Gardening Basics: Secrets From the Garden Center
Shop confidently for flowers and shrubs at the garden center. Industry experts reveal the gardening basics to a better buying experience.
Do Your Homework and Come Prepared
Before you head out the door, do your homework. Jennifer Youngquest, director of marketing for English Gardens in West Bloomfield, Michigan, suggests signing up for store newsletters. “Many garden centers send newsletters via snail mail or email that are filled with ideas, new products and promotions,” she says.
Simply by joining a store’s garden club or e-newsletter list, you’re privy to special deals and insider information. If you already receive the newsletter, pay closer attention to it. Some offer incentives like coupons for $10 off a $50 purchase. It’s also a good way to find out more about the store, its layout and its policies.
Before you go, make a detailed list and stick to it. Garden centers bank on impulse buys—seeing all those beautiful flowers prettily packaged after a long winter is like grocery shopping on an empty stomach. But if you stick to your list, you’ll be more likely to come home with exactly what you need.
If you have a lot of questions or need some personal shopping help, Jennifer suggests calling ahead to make an appointment with a sales associate. “Many customers are able to get free gardening advice and one-on-one attention that way,” she says.
Use Technology to Save Money
Social media, gardening apps and online tools have made shopping simple. Lisa Pasquesi of Pasquesi Home & Gardens in the Chicago area suggests doing some online research before you shop. “Many garden centers provide a plant finder on their websites so that customers can search the database, narrow down their choices and ultimately save time at the garden center. With just a few clicks of the mouse, you can customize your shopping experience with the right plants for the right places in your yard.”
Using social media to your advantage is also a smart move. “Every month at Pasquesi, we feature something different on sale,” says Lisa. “The most timely way to get the word out is via social media.
“We also run certain coupons or contests for one outlet versus another, so it’s important to subscribe to all areas. A few months back, we had a $500 gift card giveaway on Facebook, and on email, we gave out a coupon for those that joined our email club. These are simple ways to get great deals for free!”
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Choose the Right Plants for Your Landscape
Finally, it’s time to head to the garden center. But with so many eye-catching new plants vying for a place in your garden, it’s important to make good choices.
Though it may sound obvious, the pros say that not everyone reads the tags before buying. Stores put out pots of gorgeous plants in prominent places, but before you add them to your cart, make certain they fit your growing conditions and available space when mature. When buying trees and shrubs, choose those on the smaller side. You’ll enjoy watching them grow, they’re easier to transport and plant—and they’re cheaper.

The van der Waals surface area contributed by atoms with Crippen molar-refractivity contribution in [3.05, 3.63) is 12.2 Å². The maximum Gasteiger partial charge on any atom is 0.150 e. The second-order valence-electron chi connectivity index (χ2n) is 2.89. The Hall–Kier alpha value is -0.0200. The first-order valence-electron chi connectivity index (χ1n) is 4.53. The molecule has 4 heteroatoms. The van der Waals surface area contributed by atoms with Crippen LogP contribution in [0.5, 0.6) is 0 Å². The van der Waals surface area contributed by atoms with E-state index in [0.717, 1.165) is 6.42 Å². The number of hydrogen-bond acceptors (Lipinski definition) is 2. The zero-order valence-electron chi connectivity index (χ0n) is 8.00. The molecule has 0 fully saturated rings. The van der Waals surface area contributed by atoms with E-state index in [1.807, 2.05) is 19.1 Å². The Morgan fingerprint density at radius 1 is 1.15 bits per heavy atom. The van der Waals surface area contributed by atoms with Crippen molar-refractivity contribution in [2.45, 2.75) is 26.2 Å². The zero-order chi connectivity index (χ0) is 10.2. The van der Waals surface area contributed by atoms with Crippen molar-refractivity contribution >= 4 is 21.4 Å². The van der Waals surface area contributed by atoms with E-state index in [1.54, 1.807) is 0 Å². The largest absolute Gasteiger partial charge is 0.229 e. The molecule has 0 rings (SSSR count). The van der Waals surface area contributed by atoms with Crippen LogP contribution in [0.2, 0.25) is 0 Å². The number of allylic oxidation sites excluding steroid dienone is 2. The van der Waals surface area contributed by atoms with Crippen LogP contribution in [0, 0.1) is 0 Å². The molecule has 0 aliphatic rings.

Pay attention to quantities. Certain items, like compost, soil and grass seed, make sense to buy in bulk rather than in bags. (You might be able to get ripped bags at a discount if you ask.) Same goes for flats of plants that you know you and your friends or neighbors can share. Buying in larger quantities usually saves you money. You might even negotiate a discount if you buy a lot of a particular plant or item.
When it comes to certain plants, it’s a good idea to buy in small quantities and to get only what you need. If you only want a few tomatoes, just buy a few tomatoes. When buying perennials, pick up a small pot instead of a gallon. They cost half as much and will usually take just a season to catch up in your garden. By next spring they’ll be happy, healthy and well established. Also, many potted perennials, such as hostas, can be divided right away when you buy them. That could give you as many as four plants for the price of one.
Get to Know the Staff
Never underestimate the importance of being nice to the staff. Apart from the benefits of talking to someone with shared interests, you’ll learn when to get deals. Ask questions of the staff, tell them about your garden, and they might let you in on a few local secrets—not to mention that it’s nice to see friendly faces when you shop.
While you’re chatting, ask a staff member about the store’s delivery times. Inquire when new products come in and when plants are due to arrive, Jennifer says. “Most stores are on a schedule of shipments, and you’ll get first choice. Often they will even call you when they arrive, if you ask,” she adds.
Going to the garden center should be a fun, relaxing and enjoyable experience. And if you do your homework and come prepared, you’ll save money, too!
More Garden Center Shopping Tips
- Dress comfortably and wear sensible shoes.
- Shop during the off hours, such as weekday evenings.
- Use the staff to your advantage. Ask questions—they are there to help.
- Check the clearance section for perennials that have finished flowering. With a little TLC, they’ll be great next year for a fraction of the cost.
- Visit often. You’ll notice patterns in sales and shipments, and clearance markdowns.
- Check the label before you buy. The flowers might be gorgeous, but make sure you have the right spot to plant them at home.
- Did you know many plant nurseries post coupons via email or social media? Get on the e-list and you won’t miss out!
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